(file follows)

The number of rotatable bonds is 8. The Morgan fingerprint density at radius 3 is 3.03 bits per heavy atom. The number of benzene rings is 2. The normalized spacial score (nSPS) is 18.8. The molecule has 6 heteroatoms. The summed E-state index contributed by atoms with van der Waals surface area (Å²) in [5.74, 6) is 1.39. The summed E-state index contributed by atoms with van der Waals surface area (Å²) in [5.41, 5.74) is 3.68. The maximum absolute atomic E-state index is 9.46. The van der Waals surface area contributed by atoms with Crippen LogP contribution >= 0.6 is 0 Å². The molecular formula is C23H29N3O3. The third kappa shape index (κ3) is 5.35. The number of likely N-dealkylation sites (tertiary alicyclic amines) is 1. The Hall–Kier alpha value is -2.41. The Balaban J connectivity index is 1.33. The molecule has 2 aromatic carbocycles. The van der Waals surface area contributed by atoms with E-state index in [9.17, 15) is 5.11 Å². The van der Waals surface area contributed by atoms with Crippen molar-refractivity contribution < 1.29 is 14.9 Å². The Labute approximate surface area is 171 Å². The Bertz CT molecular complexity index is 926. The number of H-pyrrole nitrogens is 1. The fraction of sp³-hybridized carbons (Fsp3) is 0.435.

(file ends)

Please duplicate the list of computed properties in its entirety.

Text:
The number of rotatable bonds is 8. The Morgan fingerprint density at radius 3 is 3.03 bits per heavy atom. The number of benzene rings is 2. The normalized spacial score (nSPS) is 18.8. The molecule has 6 heteroatoms. The summed E-state index contributed by atoms with van der Waals surface area (Å²) in [5.74, 6) is 1.39. The summed E-state index contributed by atoms with van der Waals surface area (Å²) in [5.41, 5.74) is 3.68. The maximum absolute atomic E-state index is 9.46. The van der Waals surface area contributed by atoms with Crippen LogP contribution >= 0.6 is 0 Å². The molecular formula is C23H29N3O3. The third kappa shape index (κ3) is 5.35. The number of likely N-dealkylation sites (tertiary alicyclic amines) is 1. The Hall–Kier alpha value is -2.41. The Balaban J connectivity index is 1.33. The molecule has 2 aromatic carbocycles. The van der Waals surface area contributed by atoms with E-state index in [9.17, 15) is 5.11 Å². The van der Waals surface area contributed by atoms with Crippen molar-refractivity contribution < 1.29 is 14.9 Å². The Labute approximate surface area is 171 Å². The Bertz CT molecular complexity index is 926. The number of H-pyrrole nitrogens is 1. The fraction of sp³-hybridized carbons (Fsp3) is 0.435.